The Spinto Band got its start when Nick Krill joined a band that already had six members named Free Beer. Krill brought some lyrics written by his grandfather that he had found. In addition to his lyrics, Krill also contributed his grandfather’s last name to the band’s eventual identity – Spinto. The current lineup features six members, with former band-mate Albert Birney heading the artwork and video arm of the band. Spinto have since abandoned grandpa’s lyrics for their own, releasing their works on the album Nice and Nicely Done.
I’ll bet that it is irritating for bands that slave away for years with no recognition to then see a band like Spinto achieve success as if it were an afterthought. With ages ranging from 19 to 22, these kids have put out an album that was created on weekends away from school. The kick in the pants is that it’s a really good album. It has been playing on repeat for the past 3 hours and I’m still bobbing my head to the beat. It occurs to me that I should switch it out; I’m just not ready yet.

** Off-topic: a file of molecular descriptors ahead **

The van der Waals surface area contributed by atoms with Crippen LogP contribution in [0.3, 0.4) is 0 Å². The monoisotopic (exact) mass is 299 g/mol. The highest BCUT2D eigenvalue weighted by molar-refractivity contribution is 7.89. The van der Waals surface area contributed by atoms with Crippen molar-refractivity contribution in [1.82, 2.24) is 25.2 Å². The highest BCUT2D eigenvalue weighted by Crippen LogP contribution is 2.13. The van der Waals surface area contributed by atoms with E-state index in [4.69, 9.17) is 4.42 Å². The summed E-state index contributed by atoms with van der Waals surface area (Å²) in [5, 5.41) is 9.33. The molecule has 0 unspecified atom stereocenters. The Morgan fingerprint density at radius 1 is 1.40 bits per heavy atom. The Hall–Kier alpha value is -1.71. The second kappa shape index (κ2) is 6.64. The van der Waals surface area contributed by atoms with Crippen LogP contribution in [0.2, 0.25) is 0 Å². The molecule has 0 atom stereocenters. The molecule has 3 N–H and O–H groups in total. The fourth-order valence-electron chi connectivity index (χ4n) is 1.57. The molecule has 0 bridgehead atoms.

Collectively, The Spinto Band has a grand talent for constructing a pop tune. Their songs have a rich and complex sound that calls to mind The Flaming Lips, which is most prevalent on “Straight to Helmet.” Above and beyond your typical indie cheese-rock, these guys can really throw it down.
Nice and Nicely Done faces me with one problem; I can’t decide on which is my favorite song. When the high-pitched mandolins layered over a wailing theramin kicks in on “Oh Mandy,” that song is my favorite. However, the lyrics of “Brown Boxes” tell a story about the difficulties of a breakup when a couple lives together makes that one favorite as well. Even the untitled bonus track is a keeper. It catches a soft part of my heart as it is all about playing Atari. Hey, they’re young; let them sing about video games, there’s plenty of time for them to put out a mopey, introspective album.
There already seems to be a buzz about The Spinto Band. I know a lot of people who are really into music, and actively search for new bands. These are also the type of people who will stop listening to a band once they are played on the OC. Upon hearing that I was about to review this album, these same peeps have fallen all over themselves to point out that they heard them first. Fortunately, The Spinto Band warrants this attention and Nice and Nicely Done is exactly what it claims to be.